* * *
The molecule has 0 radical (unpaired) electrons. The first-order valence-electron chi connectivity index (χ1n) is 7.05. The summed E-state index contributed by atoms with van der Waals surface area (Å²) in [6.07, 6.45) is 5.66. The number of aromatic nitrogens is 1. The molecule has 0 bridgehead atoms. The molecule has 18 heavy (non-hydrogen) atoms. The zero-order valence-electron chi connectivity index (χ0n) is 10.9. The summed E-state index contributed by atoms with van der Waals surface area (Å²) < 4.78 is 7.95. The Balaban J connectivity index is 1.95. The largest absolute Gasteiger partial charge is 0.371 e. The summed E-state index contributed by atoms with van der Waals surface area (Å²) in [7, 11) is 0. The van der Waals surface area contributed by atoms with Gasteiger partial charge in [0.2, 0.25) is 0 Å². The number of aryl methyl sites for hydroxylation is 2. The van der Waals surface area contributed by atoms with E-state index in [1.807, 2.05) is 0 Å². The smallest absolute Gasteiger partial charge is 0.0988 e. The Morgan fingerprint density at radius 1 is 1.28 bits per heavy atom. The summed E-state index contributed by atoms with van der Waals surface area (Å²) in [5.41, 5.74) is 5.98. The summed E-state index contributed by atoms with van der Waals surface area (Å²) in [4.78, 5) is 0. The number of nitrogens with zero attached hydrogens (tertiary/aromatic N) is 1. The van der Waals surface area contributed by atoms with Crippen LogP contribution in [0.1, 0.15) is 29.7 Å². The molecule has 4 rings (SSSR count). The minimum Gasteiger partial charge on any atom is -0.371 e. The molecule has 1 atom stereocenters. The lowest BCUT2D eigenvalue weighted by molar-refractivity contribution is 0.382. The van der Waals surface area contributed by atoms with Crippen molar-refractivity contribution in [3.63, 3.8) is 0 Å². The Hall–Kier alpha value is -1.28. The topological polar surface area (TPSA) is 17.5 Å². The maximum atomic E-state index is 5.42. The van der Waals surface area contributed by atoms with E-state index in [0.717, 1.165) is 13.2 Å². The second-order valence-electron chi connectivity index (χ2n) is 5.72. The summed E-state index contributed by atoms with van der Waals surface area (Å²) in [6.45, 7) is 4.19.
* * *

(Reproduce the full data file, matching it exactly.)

The molecule has 0 radical (unpaired) electrons. The first-order valence-electron chi connectivity index (χ1n) is 7.05. The summed E-state index contributed by atoms with van der Waals surface area (Å²) in [6.07, 6.45) is 5.66. The number of aromatic nitrogens is 1. The molecule has 0 bridgehead atoms. The molecule has 18 heavy (non-hydrogen) atoms. The zero-order valence-electron chi connectivity index (χ0n) is 10.9. The summed E-state index contributed by atoms with van der Waals surface area (Å²) < 4.78 is 7.95. The Balaban J connectivity index is 1.95. The largest absolute Gasteiger partial charge is 0.371 e. The summed E-state index contributed by atoms with van der Waals surface area (Å²) in [7, 11) is 0. The van der Waals surface area contributed by atoms with Gasteiger partial charge in [0.2, 0.25) is 0 Å². The number of aryl methyl sites for hydroxylation is 2. The van der Waals surface area contributed by atoms with E-state index in [1.807, 2.05) is 0 Å². The smallest absolute Gasteiger partial charge is 0.0988 e. The Morgan fingerprint density at radius 1 is 1.28 bits per heavy atom. The summed E-state index contributed by atoms with van der Waals surface area (Å²) in [5.41, 5.74) is 5.98. The summed E-state index contributed by atoms with van der Waals surface area (Å²) in [4.78, 5) is 0. The number of nitrogens with zero attached hydrogens (tertiary/aromatic N) is 1. The van der Waals surface area contributed by atoms with Crippen LogP contribution in [0.1, 0.15) is 29.7 Å². The molecule has 4 rings (SSSR count). The minimum Gasteiger partial charge on any atom is -0.371 e. The molecule has 1 atom stereocenters. The lowest BCUT2D eigenvalue weighted by molar-refractivity contribution is 0.382. The van der Waals surface area contributed by atoms with Crippen molar-refractivity contribution in [3.63, 3.8) is 0 Å². The Hall–Kier alpha value is -1.28. The topological polar surface area (TPSA) is 17.5 Å². The maximum atomic E-state index is 5.42. The van der Waals surface area contributed by atoms with E-state index in [0.717, 1.165) is 13.2 Å². The second-order valence-electron chi connectivity index (χ2n) is 5.72. The summed E-state index contributed by atoms with van der Waals surface area (Å²) in [6.45, 7) is 4.19.